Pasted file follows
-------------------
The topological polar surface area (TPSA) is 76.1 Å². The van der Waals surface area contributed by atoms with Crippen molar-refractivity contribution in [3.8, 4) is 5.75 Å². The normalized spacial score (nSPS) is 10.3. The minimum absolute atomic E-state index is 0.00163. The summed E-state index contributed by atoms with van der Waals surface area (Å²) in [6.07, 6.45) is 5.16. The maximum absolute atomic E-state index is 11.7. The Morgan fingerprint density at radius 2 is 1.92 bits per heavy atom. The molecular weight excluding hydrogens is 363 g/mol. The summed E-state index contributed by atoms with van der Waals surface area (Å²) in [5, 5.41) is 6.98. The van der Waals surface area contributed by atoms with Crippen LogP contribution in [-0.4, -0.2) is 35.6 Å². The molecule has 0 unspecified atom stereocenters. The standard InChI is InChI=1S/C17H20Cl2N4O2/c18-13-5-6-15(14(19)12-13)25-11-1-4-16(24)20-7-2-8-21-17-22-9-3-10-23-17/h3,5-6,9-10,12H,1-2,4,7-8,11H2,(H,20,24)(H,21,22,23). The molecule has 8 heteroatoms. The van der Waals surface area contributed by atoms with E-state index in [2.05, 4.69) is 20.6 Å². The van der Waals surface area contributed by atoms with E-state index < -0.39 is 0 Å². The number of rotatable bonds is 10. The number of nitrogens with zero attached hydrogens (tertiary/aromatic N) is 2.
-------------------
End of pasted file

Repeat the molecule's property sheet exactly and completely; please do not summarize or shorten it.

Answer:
The topological polar surface area (TPSA) is 76.1 Å². The van der Waals surface area contributed by atoms with Crippen molar-refractivity contribution in [3.8, 4) is 5.75 Å². The normalized spacial score (nSPS) is 10.3. The minimum absolute atomic E-state index is 0.00163. The summed E-state index contributed by atoms with van der Waals surface area (Å²) in [6.07, 6.45) is 5.16. The maximum absolute atomic E-state index is 11.7. The Morgan fingerprint density at radius 2 is 1.92 bits per heavy atom. The molecular weight excluding hydrogens is 363 g/mol. The summed E-state index contributed by atoms with van der Waals surface area (Å²) in [5, 5.41) is 6.98. The van der Waals surface area contributed by atoms with Crippen LogP contribution in [-0.4, -0.2) is 35.6 Å². The molecule has 0 unspecified atom stereocenters. The standard InChI is InChI=1S/C17H20Cl2N4O2/c18-13-5-6-15(14(19)12-13)25-11-1-4-16(24)20-7-2-8-21-17-22-9-3-10-23-17/h3,5-6,9-10,12H,1-2,4,7-8,11H2,(H,20,24)(H,21,22,23). The molecule has 8 heteroatoms. The van der Waals surface area contributed by atoms with E-state index in [2.05, 4.69) is 20.6 Å². The van der Waals surface area contributed by atoms with E-state index < -0.39 is 0 Å². The number of rotatable bonds is 10. The number of nitrogens with zero attached hydrogens (tertiary/aromatic N) is 2.